As early as June, the government wants to know how the SEK 100 million it made available on 15 April is to be distributed.

“Let’s sit outside”, says Jan-Ingvar Jönsson and walks through the kitchen to the patio. He mentions in passing the state of the house, and its clear need for TLC.

“It’s high time I did something about it, I suppose. I’ll probably have time during the summer.”

LiU’s new vice-chancellor has a practical side and is happy using his hands. Painting the house, for example, or building an extension. Or controlling his racing bike hurtling down a mountain in France at 70 kilometres an hour (although he does admit that it’s been a while since he reached such speeds).

cykeldetalj Photo credit Magnus Johansson“I suppose the speed I reach when cycling to the university will depend on what I’ve got on the agenda that day. If I have to wear a suit, I’ll slow down a bit”, says Jan-Ingvar Jönsson.

None of LiU’s previous vice-chancellors has had a background in medical research. Jan-Ingvar Jönsson is the first. And it’s probable that none of his predecessors has had such broad and concrete experience in international collaboration, nor such influence over research policy.

Jan-Ingvar Jönsson arrived at Linköping University in 2003. By then he had accumulated nine important years of research at the Max Planck Institute in Freiburg, followed by a period in Toronto, working on blood stem cells and the immune system. It wasn’t immediately clear where the family would eventually end up. In the end, they decided on Linköping and a fixed point not far from the lock at Hjulsbro.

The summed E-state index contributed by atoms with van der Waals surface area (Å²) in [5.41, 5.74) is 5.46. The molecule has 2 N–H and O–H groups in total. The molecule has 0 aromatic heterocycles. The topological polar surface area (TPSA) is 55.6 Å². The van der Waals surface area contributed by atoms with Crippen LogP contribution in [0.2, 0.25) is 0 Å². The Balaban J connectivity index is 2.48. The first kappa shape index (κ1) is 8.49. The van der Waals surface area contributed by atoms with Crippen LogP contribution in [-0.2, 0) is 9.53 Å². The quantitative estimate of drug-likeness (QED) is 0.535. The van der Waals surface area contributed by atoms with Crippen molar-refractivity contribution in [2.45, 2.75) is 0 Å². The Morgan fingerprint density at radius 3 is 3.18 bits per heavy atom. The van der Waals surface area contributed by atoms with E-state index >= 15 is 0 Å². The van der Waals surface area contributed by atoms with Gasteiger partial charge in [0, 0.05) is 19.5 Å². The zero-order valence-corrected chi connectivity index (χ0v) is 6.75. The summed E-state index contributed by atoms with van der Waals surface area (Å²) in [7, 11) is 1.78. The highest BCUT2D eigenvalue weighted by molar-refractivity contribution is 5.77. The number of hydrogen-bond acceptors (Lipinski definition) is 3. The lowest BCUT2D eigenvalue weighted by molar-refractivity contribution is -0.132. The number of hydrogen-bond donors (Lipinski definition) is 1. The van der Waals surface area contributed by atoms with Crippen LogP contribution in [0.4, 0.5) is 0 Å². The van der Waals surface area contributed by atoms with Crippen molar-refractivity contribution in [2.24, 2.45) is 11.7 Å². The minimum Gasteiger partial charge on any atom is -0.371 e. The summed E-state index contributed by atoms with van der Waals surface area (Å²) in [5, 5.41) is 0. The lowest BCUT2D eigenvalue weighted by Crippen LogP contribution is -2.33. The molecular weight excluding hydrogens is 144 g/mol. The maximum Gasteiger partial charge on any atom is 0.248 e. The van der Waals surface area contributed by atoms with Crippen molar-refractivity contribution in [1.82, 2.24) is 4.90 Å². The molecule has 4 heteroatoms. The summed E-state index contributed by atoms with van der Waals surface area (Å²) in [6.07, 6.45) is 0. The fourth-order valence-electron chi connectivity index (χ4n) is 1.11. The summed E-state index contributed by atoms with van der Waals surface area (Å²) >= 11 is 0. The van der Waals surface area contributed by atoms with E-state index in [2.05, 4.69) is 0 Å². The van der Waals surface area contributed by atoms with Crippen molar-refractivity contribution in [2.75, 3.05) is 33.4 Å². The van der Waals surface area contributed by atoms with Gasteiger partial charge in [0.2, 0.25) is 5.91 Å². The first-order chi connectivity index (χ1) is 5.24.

Jan-Ingvar Jönsson, rektor på Linköpings universitet (2020 - ) Photo credit Charlotte PerhammarHe was appointed professor in medical cell biology in 2008, working at the Department of Biomedical and Clinical Sciences. But he could just as easily have ended up as a professional jazz pianist. For a while, the choice between a career in science and one on the stage was hanging in the balance.

“But I wasn’t sure that I was good enough for a career as professional pianist.”

His field of research has never ceased to fascinate

He was good enough, however, to be appointed professor. And chose a field of research, blood, that has never ceased to fascinate him.

“Where does it come from? Why does it never run out? And why do blood cells react so differently in the various diseases that affect the blood system? The questions are simple, but the answers complex.”

Is it ever possible to say exactly when something begins? Such as a career in research?

Jan-Ingvar Jönsson has to think, but only for a moment.

“As children, we were taught to question everything we heard, to consider whether what we heard was true or not, and form our own ideas and principles. I think that this gave me a secure basis. And curiosity about pretty much anything was then added to this.”

He was awarded a prize by Lund University for a project he carried out during a summer break. A journey to Lund and a visit to Akademibokhandeln was another starting point for a research career.